As a result, the Fifth Circuit found that the exculpation provision would have to be struck to the extent it extended beyond Highland, the Committee and its members and the independent directors, which it concluded were acting as “quasi-trustees” and therefore could be covered.
The Highland decision could have significant implications for chapter 11 proceedings in the Fifth Circuit, which is especially consequential because the Southern District of Texas has been one of the busiest venues for large corporate bankruptcy cases over the last several years.
During that time, Bankruptcy Courts in the Northern and Southern Districts of Texas have frequently confirmed plans with exculpation provisions similar in scope to the provision the Fifth Circuit struck down in Highland. In fact, plans in the past were often confirmed in the Northern and Southern District of Texas with exculpation for creditor constituencies whose willingness to compromise their claims, inject new capital, support plans and otherwise participate in the chapter 11 process have contributed to successful restructurings.3
More jarring is the Fifth Circuit’s ruling implies that directors, officers, and employees of the debtor, and professionals for the debtor and for committees cannot be exculpated either. It has long been taken for granted that directors and officers and professionals participating in a chapter 11 case on behalf of a debtor or committee would have their good faith postpetition efforts to negotiate, confirm and implement a plan protected from third party claims. Such participants will, on a go-forward basis, be faced with the attendant risk of being sued by creditors and other parties in relation to their work during a case. While this risk may be low in most chapter 11 cases, in cases, such as Highland, where there are extremely litigious parties involved that are unhappy with the outcome of a chapter 11 case, the Fifth Circuit’s ruling exposes non-exculpated parties to potentially unnecessary costs and litigation notwithstanding a successful restructuring approved within the parameters of the Bankruptcy Code.
As the Highland decision points out, there is now clear disagreement between the Fifth Circuit and the Tenth Circuit, which have held that discharges of non-debtor parties are prohibited by the Bankruptcy Code,4 and the Second, Third, Fourth, Sixth, Seventh, Ninth, and Eleventh Circuits,5 which permit exculpation of non-debtor/committee parties to varying extents. While certain courts limit exculpation to estate fiduciaries, some courts have like the Northern and Southern Districts of Texas permitted third parties that play an important role in the chapter 11 process, whether through agreeing to compromise their recoveries or commit new money to the debtor, to be exculpated as well.6 The divergence of views between the circuit courts may be great enough and the issue of sufficient importance to the chapter 11 process for the U.S. Supreme Court to hear and settle the issue. The decision also comes in a broader context in which courts and lawmakers are questioning the propriety of broad non-consensual releases of liability of non-debtor parties in chapter 11 plans. The U.S. Supreme Court could soon provide additional guidance in that context as well.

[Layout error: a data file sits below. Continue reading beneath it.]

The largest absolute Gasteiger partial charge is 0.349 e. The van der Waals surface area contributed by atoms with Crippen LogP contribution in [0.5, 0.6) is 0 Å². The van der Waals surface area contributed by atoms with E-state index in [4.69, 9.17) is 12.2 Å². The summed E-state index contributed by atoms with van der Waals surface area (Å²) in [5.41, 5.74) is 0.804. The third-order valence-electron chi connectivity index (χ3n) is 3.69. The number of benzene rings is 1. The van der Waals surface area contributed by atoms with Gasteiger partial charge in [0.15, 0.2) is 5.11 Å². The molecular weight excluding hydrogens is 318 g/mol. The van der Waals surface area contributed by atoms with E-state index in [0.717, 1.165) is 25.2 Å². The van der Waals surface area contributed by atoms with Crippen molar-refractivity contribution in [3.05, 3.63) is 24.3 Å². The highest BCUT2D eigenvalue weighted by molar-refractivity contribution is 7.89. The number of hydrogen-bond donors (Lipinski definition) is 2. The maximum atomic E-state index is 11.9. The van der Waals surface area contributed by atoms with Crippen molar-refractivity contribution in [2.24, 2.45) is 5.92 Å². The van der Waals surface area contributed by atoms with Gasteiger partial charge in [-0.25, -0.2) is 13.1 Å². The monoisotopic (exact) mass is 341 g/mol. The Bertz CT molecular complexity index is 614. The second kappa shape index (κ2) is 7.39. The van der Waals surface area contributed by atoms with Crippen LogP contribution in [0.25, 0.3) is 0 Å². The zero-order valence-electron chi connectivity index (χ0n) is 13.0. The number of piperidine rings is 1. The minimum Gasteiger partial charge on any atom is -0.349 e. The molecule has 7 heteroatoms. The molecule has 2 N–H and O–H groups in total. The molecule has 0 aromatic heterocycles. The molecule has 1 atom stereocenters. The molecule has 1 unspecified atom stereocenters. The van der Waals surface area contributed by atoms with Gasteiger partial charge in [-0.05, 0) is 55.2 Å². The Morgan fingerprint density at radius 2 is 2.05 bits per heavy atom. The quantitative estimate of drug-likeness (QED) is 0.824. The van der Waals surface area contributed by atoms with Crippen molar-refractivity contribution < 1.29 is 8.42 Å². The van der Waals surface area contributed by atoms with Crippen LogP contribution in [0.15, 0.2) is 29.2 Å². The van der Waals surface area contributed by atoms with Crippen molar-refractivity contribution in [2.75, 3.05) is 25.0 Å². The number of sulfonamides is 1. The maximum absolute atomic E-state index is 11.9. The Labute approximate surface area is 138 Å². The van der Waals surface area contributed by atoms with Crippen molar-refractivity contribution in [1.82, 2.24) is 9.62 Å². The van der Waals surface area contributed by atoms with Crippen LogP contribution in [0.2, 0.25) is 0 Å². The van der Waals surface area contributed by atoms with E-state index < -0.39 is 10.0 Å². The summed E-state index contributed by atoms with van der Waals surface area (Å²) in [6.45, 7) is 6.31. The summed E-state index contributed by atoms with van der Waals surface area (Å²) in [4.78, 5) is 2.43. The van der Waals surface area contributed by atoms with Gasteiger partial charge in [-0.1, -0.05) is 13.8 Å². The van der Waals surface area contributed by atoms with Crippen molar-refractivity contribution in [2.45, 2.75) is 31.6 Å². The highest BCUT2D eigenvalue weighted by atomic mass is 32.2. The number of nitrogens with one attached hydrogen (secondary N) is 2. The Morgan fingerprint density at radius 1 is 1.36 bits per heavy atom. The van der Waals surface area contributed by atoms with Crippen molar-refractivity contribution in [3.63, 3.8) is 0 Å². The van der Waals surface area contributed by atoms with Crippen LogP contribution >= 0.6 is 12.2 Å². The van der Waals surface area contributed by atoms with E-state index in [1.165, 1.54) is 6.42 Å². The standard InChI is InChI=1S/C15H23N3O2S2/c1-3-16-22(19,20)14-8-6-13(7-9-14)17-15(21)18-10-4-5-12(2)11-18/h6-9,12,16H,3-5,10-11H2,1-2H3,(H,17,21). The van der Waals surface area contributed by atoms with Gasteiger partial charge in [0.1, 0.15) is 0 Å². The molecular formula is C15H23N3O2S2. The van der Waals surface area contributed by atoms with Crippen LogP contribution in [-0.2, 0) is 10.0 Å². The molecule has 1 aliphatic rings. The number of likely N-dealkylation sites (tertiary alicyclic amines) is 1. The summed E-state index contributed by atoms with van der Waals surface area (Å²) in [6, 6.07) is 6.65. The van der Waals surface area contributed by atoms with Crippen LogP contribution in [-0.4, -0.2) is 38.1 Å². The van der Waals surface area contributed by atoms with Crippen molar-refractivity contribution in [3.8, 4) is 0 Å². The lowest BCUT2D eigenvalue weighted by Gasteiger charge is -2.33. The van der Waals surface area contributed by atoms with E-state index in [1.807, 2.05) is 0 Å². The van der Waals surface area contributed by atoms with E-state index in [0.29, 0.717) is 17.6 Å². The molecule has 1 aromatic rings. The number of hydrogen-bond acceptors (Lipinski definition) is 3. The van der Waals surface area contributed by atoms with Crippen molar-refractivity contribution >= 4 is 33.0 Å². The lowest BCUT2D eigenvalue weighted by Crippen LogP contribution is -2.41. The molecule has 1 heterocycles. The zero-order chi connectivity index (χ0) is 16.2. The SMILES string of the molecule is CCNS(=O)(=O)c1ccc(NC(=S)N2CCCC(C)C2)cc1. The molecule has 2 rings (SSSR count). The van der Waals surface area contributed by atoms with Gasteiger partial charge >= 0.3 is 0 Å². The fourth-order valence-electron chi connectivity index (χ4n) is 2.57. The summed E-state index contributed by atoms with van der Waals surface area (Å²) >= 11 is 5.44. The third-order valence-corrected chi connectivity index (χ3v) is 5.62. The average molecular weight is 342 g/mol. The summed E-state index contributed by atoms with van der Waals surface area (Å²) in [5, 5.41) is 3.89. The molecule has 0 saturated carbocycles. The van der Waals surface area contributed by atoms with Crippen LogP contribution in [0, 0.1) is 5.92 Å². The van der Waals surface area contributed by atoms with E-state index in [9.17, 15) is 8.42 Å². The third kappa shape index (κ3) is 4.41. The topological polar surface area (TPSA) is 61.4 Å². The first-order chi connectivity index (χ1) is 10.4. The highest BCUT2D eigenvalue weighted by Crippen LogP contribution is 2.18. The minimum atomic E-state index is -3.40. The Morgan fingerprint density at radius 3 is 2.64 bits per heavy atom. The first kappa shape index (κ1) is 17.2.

In the meantime, debtors and chapter 11 participants will likely factor in the limits on exculpation imposed by Highland when deciding whether to file a chapter 11 case in a Bankruptcy Court within the Fifth Circuit or choose an alternative venue. Those companies that do file in Fifth Circuit bankruptcy courts will now have to exclude numerous non-debtor parties from the exculpation provisions in their plans, as such courts are bound to follow Highland’s limitations on the scope of exculpation.
1The panel cited 11 U.S.C. § 1103(c) (setting forth duties of creditors’ committees) and 11 U.S.C. § 1107(a) (setting forth the rights and powers of chapter 11 trustee) provided a basis for exculpation of those parties.
2The Bankruptcy Court had relied on the Fifth Circuit’s decision in Bank of New York Trust Co., NA v. Official Unsecured Creditors’ Comm. (In re Pacific Lumber Co.), 584 F.3d 229, 251-53 (5th Cir. 2009) for the existence of the additional basis. The Highland decision clarifies Pacific Lumber did not create any addition grounds for non-debtor exculpations.
3See, e.g., In re Fieldwood Energy, LLC, No. 20-33948 (MI) (Bankr. S.D. Tex. June 25, 2021); In re Sable Permian Resources, LLC, No. 20-33193 (MI) (Bankr. S.D. Tex. Jan. 29, 2021); In re Cheasapeake Energy Corp., No 20-33233 (DRJ) (Bankr. S.D. Tex. Jan. 16, 2021); In re Tuesday Morning Corp., No. 20-31476-HDH (Bankr. N.D. Tex. Dec. 23, 2020); In re California Resources Corp., No. 2033588 (DRJ) (Bankr. S.D. Tex. Oct. 13, 2020); In re Energy & Exploration Partners, Inc., No. 15-44931 (RFN) (Bankr. N.D. Tex. Apr. 26, 2016).
4See Landsing Diversified Props. v. First Nat’l Bank & Tr. Co. of Tulsa (In re W. Real Estate Fund, Inc.), 922 F.2d 592, 600 (10th Cir. 1990).
5See In re Metromedia Fiber Network, Inc., 416 F.3d 136, 143 (2d Cir. 2005); In re PWS Holding Corp., 228 F.3d 224, 245-46 (3d Cir. 2000); In re A.H. Robins Co., 880 F.2d 694, 702 (4th Cir. 1989); In re Dow Corning Corp., 280 F.3d 648, 658 (6th Cir. 2002); Airadigm Communs., Inc. v. FCC (In re Airadigm Communs., Inc.), 519 F.3d 640, 657 (7th Cir. 2008); Blixseth v. Credit Suisse, 961 F.3d 1074 (9th Cir. 2020); In re Seaside Eng’g & Surveying, Inc., 780 F.3d 1070, 1078 (11th Cir. 2015).
6See, e.g., In re Toys “R” Us, Inc., No. 17-34665-KLP (Bankr. E.D. Va. Nov. 21, 2018); In re Cenveo, Inc., No. 18-22178 (Bankr. S.D.N.Y. Aug. 21, 2018).